All children need a good education. Schools are the main providers of this education and without committed, inspired and well-qualified teachers, schools cannot fulfil this task. This is one of the starting points of Opening Up Education, a new EU initiative to enable both teachers and students reap the benefits of the digital revolution in education.

Today, more than 60 per cent of nine-year-olds in the European Union are in schools that are not digitally equipped and 70 per cent of teachers say they are not getting the training they would like for using digital technologies in the classroom and in lesson preparation.

Inequalities in connecting people in the digital era also lead to inequalities in education. So it’s important to organise education in a way that does not repeat or enlarge this problem. We can neither ignore the need for digital equipment, nor think that buying a tablet will make everyone digitally literate. We need well-trained teachers and good content in addition to the infrastructure and equipment.

We cannot accept a digital divide in Europe. Both at EU and national level, we need to provide more funding for the necessary actions to support these three elements. We have full trust in our teachers. Now is the time to support them so they can develop a new mindset to incorporate these technologies in the learning process.

Inequalities in connecting people in the digital era also lead to inequalities in education

Some question whether we can afford this in a time of austerity. The question should rather be: can we afford not to?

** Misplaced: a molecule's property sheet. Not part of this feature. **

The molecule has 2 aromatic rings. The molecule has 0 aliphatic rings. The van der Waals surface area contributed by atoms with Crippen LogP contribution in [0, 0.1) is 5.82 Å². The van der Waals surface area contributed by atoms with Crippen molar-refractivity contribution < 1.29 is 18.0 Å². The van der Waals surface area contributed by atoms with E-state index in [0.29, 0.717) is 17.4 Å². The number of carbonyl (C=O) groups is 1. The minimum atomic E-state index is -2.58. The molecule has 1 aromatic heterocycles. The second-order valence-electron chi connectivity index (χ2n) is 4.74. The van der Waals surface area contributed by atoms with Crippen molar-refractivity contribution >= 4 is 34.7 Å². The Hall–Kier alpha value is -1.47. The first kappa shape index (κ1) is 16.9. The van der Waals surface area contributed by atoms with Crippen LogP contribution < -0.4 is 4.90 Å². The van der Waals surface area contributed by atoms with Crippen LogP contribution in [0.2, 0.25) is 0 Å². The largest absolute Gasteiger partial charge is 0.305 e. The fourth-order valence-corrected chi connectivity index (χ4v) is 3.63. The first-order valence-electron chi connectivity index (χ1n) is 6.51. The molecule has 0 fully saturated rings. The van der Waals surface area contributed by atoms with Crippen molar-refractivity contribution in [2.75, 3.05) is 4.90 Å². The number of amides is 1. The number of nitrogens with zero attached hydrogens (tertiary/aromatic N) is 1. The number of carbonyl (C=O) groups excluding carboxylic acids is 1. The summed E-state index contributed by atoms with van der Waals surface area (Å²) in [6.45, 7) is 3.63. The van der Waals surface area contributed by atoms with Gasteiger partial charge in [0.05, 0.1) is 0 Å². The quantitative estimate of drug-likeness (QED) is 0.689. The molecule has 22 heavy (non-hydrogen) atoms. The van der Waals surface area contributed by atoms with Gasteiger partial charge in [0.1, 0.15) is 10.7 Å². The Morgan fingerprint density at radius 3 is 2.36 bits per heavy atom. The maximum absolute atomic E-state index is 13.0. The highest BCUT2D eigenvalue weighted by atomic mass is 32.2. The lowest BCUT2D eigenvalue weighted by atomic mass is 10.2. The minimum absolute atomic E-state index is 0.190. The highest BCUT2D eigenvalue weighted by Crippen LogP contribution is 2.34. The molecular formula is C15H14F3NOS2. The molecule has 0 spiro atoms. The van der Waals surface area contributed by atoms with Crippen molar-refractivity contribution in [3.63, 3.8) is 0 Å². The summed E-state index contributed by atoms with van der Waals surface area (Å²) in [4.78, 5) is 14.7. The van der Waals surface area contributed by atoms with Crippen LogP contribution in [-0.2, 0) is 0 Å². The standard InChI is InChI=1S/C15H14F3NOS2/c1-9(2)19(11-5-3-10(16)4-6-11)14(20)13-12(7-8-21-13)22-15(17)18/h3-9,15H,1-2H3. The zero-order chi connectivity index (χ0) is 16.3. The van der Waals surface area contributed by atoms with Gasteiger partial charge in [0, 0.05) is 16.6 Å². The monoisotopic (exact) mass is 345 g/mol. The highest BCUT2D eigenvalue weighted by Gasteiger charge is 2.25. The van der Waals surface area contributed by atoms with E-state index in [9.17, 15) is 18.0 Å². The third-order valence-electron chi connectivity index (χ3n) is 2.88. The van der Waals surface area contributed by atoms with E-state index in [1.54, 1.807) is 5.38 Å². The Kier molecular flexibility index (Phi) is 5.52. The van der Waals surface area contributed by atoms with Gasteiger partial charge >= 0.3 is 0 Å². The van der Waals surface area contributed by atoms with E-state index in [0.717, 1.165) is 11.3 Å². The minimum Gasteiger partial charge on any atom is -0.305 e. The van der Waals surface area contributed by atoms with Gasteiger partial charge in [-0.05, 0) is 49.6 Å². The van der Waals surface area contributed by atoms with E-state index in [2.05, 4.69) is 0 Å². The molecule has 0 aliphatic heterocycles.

Investment in education is the best investment we can make in our young people.

Teachers can work magic in the classroom, with an extraordinary impact on individual lives and communities. But in a world where children live and breathe with digital technologies, facilitating learning in the classroom needs to adapt. Today, teachers need new tools to make their class appealing. A magician has a rabbit and a hat and, in the 21st century, digital skills and digital equipment must be essential tools of the trade in the teaching profession.

We cannot accept a situation where teachers feel they don’t know enough how to use digital technology. Or where technology is perceived as a threat to their knowledge and authority. They deserve the right training and the right equipment.

There are simple things that the European Union can do to help. Like maintaining the open Education Europa web portal that launches this month. This portal provides free-to-use resources, which are also free of copyright restrictions, to help make a better digital teaching and learning experience. It’s a place where teachers and students can explore together or on their own.

So what about funding? The European Commission will support these objectives with money from Erasmus+, the new EU programme for education, training and youth, Horizon 2020, the new programme for research and innovation and the EU funds for Europe’s regions. All educational materials supported by Erasmus+ will be freely available to the public under open licences.

Funding possibilities under the structural funds and Horizon 2020 will be even greater: it’s up to member states and regional authorities to make ICT infrastructure and teacher training a priority.

Our ambition is for people of all ages in Europe to benefit from new learning methods so that our people are more creative, innovative, entrepreneurial and more employable.

Opening up education will help teachers make the transition from gatekeepers to guides and for education to become more accessible so that everyone, from school to the ‘university of life’, is on board the digital express.

This is the message that we send to all teachers on the occasion of the International Day of Teachers today.

Now is the time to make a real change.

Neelie Kroes is vice president of the European Commission responsible for the digital agenda and Androulla Vassiliou is European Commissioner for Education, Culture, Multilingualism and Youth.

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